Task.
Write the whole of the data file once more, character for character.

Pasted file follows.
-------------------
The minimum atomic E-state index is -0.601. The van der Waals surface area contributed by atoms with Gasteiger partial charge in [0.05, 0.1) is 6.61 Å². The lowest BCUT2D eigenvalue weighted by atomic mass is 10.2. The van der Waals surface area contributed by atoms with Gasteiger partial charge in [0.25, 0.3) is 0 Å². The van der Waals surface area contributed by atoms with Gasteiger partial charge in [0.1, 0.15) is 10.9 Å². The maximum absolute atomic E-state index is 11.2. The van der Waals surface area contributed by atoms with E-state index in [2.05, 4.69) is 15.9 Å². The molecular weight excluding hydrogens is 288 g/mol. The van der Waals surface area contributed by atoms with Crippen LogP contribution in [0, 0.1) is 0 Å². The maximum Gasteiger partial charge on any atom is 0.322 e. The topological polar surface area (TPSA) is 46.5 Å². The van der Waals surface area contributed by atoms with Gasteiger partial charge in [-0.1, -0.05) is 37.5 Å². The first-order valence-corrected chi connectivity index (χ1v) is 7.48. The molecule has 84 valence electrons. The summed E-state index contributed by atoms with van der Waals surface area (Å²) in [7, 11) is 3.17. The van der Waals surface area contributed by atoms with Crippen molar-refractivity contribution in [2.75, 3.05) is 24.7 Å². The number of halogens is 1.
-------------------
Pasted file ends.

The minimum atomic E-state index is -0.601. The van der Waals surface area contributed by atoms with Gasteiger partial charge in [0.05, 0.1) is 6.61 Å². The lowest BCUT2D eigenvalue weighted by atomic mass is 10.2. The van der Waals surface area contributed by atoms with Gasteiger partial charge in [0.25, 0.3) is 0 Å². The van der Waals surface area contributed by atoms with Gasteiger partial charge in [0.1, 0.15) is 10.9 Å². The maximum absolute atomic E-state index is 11.2. The van der Waals surface area contributed by atoms with E-state index in [2.05, 4.69) is 15.9 Å². The molecular weight excluding hydrogens is 288 g/mol. The van der Waals surface area contributed by atoms with Crippen LogP contribution in [0, 0.1) is 0 Å². The maximum Gasteiger partial charge on any atom is 0.322 e. The topological polar surface area (TPSA) is 46.5 Å². The van der Waals surface area contributed by atoms with Gasteiger partial charge in [-0.1, -0.05) is 37.5 Å². The first-order valence-corrected chi connectivity index (χ1v) is 7.48. The molecule has 84 valence electrons. The summed E-state index contributed by atoms with van der Waals surface area (Å²) in [7, 11) is 3.17. The van der Waals surface area contributed by atoms with Crippen molar-refractivity contribution in [2.75, 3.05) is 24.7 Å². The number of halogens is 1.